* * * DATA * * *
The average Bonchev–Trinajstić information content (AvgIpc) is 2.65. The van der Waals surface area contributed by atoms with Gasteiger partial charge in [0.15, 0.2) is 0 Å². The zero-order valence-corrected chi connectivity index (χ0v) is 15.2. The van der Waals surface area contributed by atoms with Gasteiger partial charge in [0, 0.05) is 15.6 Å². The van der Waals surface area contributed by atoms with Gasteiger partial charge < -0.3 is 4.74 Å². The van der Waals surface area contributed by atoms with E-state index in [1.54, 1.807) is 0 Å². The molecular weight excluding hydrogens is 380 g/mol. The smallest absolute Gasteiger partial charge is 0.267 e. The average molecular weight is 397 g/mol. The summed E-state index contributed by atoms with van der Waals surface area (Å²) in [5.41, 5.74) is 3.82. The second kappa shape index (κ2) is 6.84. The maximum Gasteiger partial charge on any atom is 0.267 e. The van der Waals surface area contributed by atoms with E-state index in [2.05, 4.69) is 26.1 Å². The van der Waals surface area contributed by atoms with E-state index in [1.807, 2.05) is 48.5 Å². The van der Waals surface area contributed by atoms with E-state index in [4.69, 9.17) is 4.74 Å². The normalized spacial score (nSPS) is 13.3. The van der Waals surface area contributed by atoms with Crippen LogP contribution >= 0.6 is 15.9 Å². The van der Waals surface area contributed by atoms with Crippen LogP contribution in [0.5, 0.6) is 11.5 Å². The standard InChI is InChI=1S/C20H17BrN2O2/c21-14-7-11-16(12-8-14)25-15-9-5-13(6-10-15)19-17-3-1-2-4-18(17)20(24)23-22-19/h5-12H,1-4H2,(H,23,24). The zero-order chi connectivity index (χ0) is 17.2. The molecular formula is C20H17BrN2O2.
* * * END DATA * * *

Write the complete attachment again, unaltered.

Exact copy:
The average Bonchev–Trinajstić information content (AvgIpc) is 2.65. The van der Waals surface area contributed by atoms with Gasteiger partial charge in [0.15, 0.2) is 0 Å². The zero-order valence-corrected chi connectivity index (χ0v) is 15.2. The van der Waals surface area contributed by atoms with Gasteiger partial charge in [0, 0.05) is 15.6 Å². The van der Waals surface area contributed by atoms with Gasteiger partial charge < -0.3 is 4.74 Å². The van der Waals surface area contributed by atoms with E-state index in [1.54, 1.807) is 0 Å². The molecular weight excluding hydrogens is 380 g/mol. The smallest absolute Gasteiger partial charge is 0.267 e. The average molecular weight is 397 g/mol. The summed E-state index contributed by atoms with van der Waals surface area (Å²) in [5.41, 5.74) is 3.82. The second kappa shape index (κ2) is 6.84. The maximum Gasteiger partial charge on any atom is 0.267 e. The van der Waals surface area contributed by atoms with E-state index in [2.05, 4.69) is 26.1 Å². The van der Waals surface area contributed by atoms with E-state index in [1.807, 2.05) is 48.5 Å². The van der Waals surface area contributed by atoms with E-state index in [4.69, 9.17) is 4.74 Å². The normalized spacial score (nSPS) is 13.3. The van der Waals surface area contributed by atoms with Crippen LogP contribution >= 0.6 is 15.9 Å². The van der Waals surface area contributed by atoms with Crippen LogP contribution in [0.5, 0.6) is 11.5 Å². The standard InChI is InChI=1S/C20H17BrN2O2/c21-14-7-11-16(12-8-14)25-15-9-5-13(6-10-15)19-17-3-1-2-4-18(17)20(24)23-22-19/h5-12H,1-4H2,(H,23,24). The zero-order chi connectivity index (χ0) is 17.2. The molecular formula is C20H17BrN2O2.